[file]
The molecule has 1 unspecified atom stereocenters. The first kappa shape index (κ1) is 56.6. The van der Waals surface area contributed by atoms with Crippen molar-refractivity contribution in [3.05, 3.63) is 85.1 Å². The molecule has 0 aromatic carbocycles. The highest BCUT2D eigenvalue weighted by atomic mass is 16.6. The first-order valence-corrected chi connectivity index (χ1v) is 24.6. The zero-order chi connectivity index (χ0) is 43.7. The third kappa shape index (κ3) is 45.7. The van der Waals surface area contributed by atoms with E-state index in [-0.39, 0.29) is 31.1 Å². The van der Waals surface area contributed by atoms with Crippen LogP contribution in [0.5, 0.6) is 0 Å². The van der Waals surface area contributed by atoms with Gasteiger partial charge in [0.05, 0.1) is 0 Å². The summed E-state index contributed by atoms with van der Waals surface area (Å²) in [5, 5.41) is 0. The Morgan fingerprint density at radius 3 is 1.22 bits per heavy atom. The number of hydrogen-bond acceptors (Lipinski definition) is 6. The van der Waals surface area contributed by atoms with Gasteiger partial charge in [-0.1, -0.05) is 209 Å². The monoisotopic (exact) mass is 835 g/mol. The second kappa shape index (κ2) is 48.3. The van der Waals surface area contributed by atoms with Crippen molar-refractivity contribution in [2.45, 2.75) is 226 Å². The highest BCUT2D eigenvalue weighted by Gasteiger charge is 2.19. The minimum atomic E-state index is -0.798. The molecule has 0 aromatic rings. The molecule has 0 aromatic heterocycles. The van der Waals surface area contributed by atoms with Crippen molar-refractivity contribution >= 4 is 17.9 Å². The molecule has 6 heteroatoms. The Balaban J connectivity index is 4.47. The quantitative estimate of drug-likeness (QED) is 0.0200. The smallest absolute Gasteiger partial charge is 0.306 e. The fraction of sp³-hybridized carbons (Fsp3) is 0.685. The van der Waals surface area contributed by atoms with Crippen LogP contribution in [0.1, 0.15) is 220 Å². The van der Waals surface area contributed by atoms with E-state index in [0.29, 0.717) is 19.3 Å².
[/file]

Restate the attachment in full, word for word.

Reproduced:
The molecule has 1 unspecified atom stereocenters. The first kappa shape index (κ1) is 56.6. The van der Waals surface area contributed by atoms with Crippen molar-refractivity contribution in [3.05, 3.63) is 85.1 Å². The molecule has 0 aromatic carbocycles. The highest BCUT2D eigenvalue weighted by atomic mass is 16.6. The first-order valence-corrected chi connectivity index (χ1v) is 24.6. The zero-order chi connectivity index (χ0) is 43.7. The third kappa shape index (κ3) is 45.7. The van der Waals surface area contributed by atoms with E-state index in [-0.39, 0.29) is 31.1 Å². The van der Waals surface area contributed by atoms with Crippen LogP contribution in [0.5, 0.6) is 0 Å². The van der Waals surface area contributed by atoms with Gasteiger partial charge in [0.05, 0.1) is 0 Å². The summed E-state index contributed by atoms with van der Waals surface area (Å²) in [5, 5.41) is 0. The Morgan fingerprint density at radius 3 is 1.22 bits per heavy atom. The number of hydrogen-bond acceptors (Lipinski definition) is 6. The van der Waals surface area contributed by atoms with Gasteiger partial charge in [-0.1, -0.05) is 209 Å². The monoisotopic (exact) mass is 835 g/mol. The second kappa shape index (κ2) is 48.3. The van der Waals surface area contributed by atoms with Crippen molar-refractivity contribution in [2.45, 2.75) is 226 Å². The highest BCUT2D eigenvalue weighted by Gasteiger charge is 2.19. The minimum atomic E-state index is -0.798. The molecule has 0 aromatic rings. The molecule has 0 aromatic heterocycles. The van der Waals surface area contributed by atoms with Crippen molar-refractivity contribution >= 4 is 17.9 Å². The molecule has 6 heteroatoms. The Balaban J connectivity index is 4.47. The quantitative estimate of drug-likeness (QED) is 0.0200. The smallest absolute Gasteiger partial charge is 0.306 e. The fraction of sp³-hybridized carbons (Fsp3) is 0.685. The van der Waals surface area contributed by atoms with Crippen LogP contribution in [0.1, 0.15) is 220 Å². The van der Waals surface area contributed by atoms with E-state index in [0.29, 0.717) is 19.3 Å².